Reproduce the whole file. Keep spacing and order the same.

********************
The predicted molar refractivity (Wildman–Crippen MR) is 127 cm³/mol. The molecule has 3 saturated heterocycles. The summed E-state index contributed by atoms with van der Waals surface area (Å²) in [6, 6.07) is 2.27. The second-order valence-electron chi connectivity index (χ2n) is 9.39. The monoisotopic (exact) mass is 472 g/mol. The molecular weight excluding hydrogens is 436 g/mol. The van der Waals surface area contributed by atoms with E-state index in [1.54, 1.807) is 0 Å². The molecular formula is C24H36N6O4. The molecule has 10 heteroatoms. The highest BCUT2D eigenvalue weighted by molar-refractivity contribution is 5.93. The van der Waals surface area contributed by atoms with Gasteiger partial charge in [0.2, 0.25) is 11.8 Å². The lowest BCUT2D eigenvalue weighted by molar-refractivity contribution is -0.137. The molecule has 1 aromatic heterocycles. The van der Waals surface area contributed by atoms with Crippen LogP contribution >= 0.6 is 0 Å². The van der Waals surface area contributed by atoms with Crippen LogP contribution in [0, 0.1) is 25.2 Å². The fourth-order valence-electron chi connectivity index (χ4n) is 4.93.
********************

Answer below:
The predicted molar refractivity (Wildman–Crippen MR) is 127 cm³/mol. The molecule has 3 saturated heterocycles. The summed E-state index contributed by atoms with van der Waals surface area (Å²) in [6, 6.07) is 2.27. The second-order valence-electron chi connectivity index (χ2n) is 9.39. The monoisotopic (exact) mass is 472 g/mol. The molecular weight excluding hydrogens is 436 g/mol. The van der Waals surface area contributed by atoms with E-state index in [1.54, 1.807) is 0 Å². The molecular formula is C24H36N6O4. The molecule has 10 heteroatoms. The highest BCUT2D eigenvalue weighted by molar-refractivity contribution is 5.93. The van der Waals surface area contributed by atoms with Gasteiger partial charge in [0.2, 0.25) is 11.8 Å². The lowest BCUT2D eigenvalue weighted by molar-refractivity contribution is -0.137. The molecule has 1 aromatic heterocycles. The van der Waals surface area contributed by atoms with Crippen LogP contribution >= 0.6 is 0 Å². The van der Waals surface area contributed by atoms with Crippen LogP contribution in [0, 0.1) is 25.2 Å². The fourth-order valence-electron chi connectivity index (χ4n) is 4.93.